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Gary Younge
Germany vs Argentina
Take that index finger from under your nose and stop the high kicking. The war's over and Hitler isn't playing. There is no ethical reason why Brits should not support Germany. But there is a good reason why we should support Argentina in this game (the Falklands war is over too, for those who didn't get the memo). While Germany drifts to the right with Merkel, Argentina under Kirchner has shifted left, withstanding pressure from the IMF to stabilise the economy. More popular with the voters than he is with global capitalists, Kirchner is one more South American leader who's got his priorities right.
The fire last time
In a nation as hyperpatriotic as the US the routine obsession over whether to protect the flag with the constitution has always seemed odd to me. Yesterday's Senate vote was no different.
Ghana v Brazil
· Verdict: Back the boys from Brazil!
Australia vs Italy
A few months ago this would have been tricky. Both nations are similarly healthy and wealthy (unless you're an Aborigine, in which case you'll live as long as the average Bangladeshi). Both have immigrant-bashing tendencies, redneck premiers who encouraged them, and troops in Iraq.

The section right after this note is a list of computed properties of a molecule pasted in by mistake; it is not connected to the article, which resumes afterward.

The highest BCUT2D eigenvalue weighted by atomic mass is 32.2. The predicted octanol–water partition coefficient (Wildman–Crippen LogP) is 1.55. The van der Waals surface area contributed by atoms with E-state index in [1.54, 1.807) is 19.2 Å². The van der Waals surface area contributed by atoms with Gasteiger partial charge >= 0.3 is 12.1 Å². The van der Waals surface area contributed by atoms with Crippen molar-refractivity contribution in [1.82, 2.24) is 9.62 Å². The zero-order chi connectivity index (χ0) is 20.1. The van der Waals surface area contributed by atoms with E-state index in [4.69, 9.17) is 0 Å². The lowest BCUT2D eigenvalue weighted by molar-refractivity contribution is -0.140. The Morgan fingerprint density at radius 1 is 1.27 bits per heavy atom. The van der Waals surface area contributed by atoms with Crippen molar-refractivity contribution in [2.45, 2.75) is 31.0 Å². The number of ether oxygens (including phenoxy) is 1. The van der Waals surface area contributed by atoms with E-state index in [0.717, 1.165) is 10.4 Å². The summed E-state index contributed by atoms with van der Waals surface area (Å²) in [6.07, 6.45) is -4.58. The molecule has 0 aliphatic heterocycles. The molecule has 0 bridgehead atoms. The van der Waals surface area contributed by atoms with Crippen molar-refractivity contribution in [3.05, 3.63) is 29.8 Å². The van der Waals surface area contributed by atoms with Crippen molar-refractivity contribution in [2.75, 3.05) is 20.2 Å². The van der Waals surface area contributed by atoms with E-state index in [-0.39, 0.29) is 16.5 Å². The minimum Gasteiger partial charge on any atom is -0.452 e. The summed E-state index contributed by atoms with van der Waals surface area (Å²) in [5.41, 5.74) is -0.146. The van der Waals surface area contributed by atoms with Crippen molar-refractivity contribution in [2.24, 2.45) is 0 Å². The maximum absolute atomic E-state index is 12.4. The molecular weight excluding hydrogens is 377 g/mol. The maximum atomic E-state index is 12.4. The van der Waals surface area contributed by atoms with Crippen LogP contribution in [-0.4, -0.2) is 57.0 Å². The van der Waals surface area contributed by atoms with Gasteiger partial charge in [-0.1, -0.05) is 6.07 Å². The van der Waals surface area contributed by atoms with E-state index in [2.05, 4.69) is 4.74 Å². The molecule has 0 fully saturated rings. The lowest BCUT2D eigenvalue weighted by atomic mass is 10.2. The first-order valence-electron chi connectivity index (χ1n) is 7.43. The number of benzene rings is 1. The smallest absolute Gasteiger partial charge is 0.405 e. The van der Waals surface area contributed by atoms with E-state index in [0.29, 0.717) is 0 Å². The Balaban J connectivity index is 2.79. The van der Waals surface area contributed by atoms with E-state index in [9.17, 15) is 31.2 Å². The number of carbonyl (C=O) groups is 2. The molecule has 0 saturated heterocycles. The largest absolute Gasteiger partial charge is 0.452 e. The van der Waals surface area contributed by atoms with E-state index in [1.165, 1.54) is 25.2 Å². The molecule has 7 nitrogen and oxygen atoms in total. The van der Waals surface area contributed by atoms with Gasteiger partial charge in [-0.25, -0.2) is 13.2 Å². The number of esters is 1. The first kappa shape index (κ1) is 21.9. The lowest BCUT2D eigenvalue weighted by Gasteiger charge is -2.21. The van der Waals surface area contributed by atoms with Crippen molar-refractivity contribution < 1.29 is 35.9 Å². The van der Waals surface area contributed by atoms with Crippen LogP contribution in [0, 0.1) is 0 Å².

If wanton murder is essential to the US campaign in Iraq, it's time to leave
Both logically and statistically there is only so long that we can continue to describe a regular occurrence as anomalous and still be taken seriously. To treat the consistent as aberrant not only defies common sense but prevents any intelligent assessment of the nature and scale of the problem at hand.
Nation No-Mates
Forget Chandler, Rachel, Ross and company. Never mind Jerry, George, Elaine and Kramer. Not only are they off the air; even at their most popular they were already out of date.
France v Togo and England v Ecuador
France v Togo
US v Ghana
This one's a slam dunk. The world development movement's website assesses teams according to 10 criteria ranging from health spending to carbon emissions and ranks them accordingly.
Ivory Coast v Serbia and Montenegro
In a game between a nation that no longer exists and another whose existence is in jeopardy, hope trumps failure.
The middle of what?